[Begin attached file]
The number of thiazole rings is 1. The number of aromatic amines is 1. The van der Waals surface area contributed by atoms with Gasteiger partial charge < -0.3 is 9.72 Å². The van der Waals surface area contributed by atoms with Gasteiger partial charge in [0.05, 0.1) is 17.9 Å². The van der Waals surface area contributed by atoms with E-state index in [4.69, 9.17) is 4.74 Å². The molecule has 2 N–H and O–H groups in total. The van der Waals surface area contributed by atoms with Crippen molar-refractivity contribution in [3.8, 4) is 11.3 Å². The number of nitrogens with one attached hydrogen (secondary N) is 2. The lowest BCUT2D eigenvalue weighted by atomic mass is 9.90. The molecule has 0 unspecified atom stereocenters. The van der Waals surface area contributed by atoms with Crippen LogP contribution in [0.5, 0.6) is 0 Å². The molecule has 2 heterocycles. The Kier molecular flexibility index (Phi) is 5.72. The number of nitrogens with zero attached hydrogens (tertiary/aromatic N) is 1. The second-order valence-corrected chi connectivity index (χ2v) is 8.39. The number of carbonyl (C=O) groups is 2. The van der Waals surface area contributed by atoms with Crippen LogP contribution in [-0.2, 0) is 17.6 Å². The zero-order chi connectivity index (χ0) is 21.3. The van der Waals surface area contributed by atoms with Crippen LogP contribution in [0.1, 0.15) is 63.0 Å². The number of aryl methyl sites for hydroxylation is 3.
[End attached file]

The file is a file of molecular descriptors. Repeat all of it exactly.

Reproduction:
The number of thiazole rings is 1. The number of aromatic amines is 1. The van der Waals surface area contributed by atoms with Gasteiger partial charge < -0.3 is 9.72 Å². The van der Waals surface area contributed by atoms with Gasteiger partial charge in [0.05, 0.1) is 17.9 Å². The van der Waals surface area contributed by atoms with E-state index in [4.69, 9.17) is 4.74 Å². The molecule has 2 N–H and O–H groups in total. The van der Waals surface area contributed by atoms with Crippen molar-refractivity contribution in [3.8, 4) is 11.3 Å². The number of nitrogens with one attached hydrogen (secondary N) is 2. The lowest BCUT2D eigenvalue weighted by atomic mass is 9.90. The molecule has 0 unspecified atom stereocenters. The van der Waals surface area contributed by atoms with Crippen LogP contribution in [0.5, 0.6) is 0 Å². The molecule has 2 heterocycles. The Kier molecular flexibility index (Phi) is 5.72. The number of nitrogens with zero attached hydrogens (tertiary/aromatic N) is 1. The second-order valence-corrected chi connectivity index (χ2v) is 8.39. The number of carbonyl (C=O) groups is 2. The van der Waals surface area contributed by atoms with Crippen LogP contribution in [-0.2, 0) is 17.6 Å². The zero-order chi connectivity index (χ0) is 21.3. The van der Waals surface area contributed by atoms with Crippen LogP contribution in [0.1, 0.15) is 63.0 Å². The number of aryl methyl sites for hydroxylation is 3.